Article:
Washington Post columnist Robert Samuelson has a bracing take on the Stern Review on the Economics of Climate Change today:
[Based on the report’s findings] no one could fail to conclude that we should conquer global warming instantly, if not sooner. Who could disagree? Well, me. Stern’s headlined conclusions are intellectual fictions. They’re essentially fabrications to justify an aggressive anti-global-warming agenda. The danger of that is we’d end up with the worst of both worlds: a program that harms the economy without doing much to cut greenhouse gases.
Let me throw some messy realities onto Stern’s tidy picture. In the debate over global warming, there’s a big gap between public rhetoric (which verges on hysteria) and public behavior (which indicates indifference). People say they’re worried but don’t act that way. Greenhouse emissions continue to rise despite many earnest pledges to control them. Just last week the United Nations reported that of the 41 countries it monitors (not including most developing nations), 34 had increased greenhouse emissions from 2000 to 2004. These include most of the countries committed to reducing emissions under the Kyoto Protocol.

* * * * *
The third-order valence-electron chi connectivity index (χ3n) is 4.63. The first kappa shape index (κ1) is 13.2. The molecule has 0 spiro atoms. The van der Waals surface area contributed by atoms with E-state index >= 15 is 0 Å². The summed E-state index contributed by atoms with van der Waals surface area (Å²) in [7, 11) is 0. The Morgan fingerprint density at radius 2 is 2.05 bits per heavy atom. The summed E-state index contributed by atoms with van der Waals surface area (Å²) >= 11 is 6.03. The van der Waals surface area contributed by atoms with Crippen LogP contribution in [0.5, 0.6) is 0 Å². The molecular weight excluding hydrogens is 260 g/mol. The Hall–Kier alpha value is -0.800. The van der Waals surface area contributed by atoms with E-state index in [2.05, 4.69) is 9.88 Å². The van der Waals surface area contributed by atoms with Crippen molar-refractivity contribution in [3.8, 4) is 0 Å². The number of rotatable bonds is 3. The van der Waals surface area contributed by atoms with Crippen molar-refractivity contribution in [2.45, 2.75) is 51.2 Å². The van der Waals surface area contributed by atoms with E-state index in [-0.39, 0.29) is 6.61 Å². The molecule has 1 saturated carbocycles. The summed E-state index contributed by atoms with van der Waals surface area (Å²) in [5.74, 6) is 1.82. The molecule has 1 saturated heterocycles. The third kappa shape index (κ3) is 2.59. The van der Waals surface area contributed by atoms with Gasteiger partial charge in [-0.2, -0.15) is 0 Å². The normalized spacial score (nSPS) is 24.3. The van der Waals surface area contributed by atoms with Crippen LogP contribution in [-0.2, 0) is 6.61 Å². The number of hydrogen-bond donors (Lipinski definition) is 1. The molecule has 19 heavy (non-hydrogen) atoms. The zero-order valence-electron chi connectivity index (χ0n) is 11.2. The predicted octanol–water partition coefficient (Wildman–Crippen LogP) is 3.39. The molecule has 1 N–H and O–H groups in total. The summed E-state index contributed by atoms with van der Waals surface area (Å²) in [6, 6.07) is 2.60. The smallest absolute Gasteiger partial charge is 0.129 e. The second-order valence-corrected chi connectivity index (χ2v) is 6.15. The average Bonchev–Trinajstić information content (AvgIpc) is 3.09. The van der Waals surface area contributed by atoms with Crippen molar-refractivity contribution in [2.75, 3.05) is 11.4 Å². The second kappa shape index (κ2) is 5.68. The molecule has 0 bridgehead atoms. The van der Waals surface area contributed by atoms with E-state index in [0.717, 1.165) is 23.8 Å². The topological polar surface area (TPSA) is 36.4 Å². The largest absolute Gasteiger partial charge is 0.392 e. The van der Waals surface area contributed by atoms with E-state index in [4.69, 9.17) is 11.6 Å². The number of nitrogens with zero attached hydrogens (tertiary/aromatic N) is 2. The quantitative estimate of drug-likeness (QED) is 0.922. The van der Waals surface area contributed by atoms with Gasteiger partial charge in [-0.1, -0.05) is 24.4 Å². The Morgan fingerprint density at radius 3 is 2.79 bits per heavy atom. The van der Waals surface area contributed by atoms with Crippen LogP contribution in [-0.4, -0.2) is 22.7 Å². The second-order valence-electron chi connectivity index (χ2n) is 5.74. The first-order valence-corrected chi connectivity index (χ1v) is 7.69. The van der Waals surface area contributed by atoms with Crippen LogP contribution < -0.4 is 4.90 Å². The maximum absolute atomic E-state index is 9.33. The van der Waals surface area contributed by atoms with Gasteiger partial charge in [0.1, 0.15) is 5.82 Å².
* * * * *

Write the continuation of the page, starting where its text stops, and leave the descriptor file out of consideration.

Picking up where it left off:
Even though Samuelson favors policies like higher gas taxes and more stringent fuel economy standards, he gets the economics of global warming right — on almost all of his analysis here,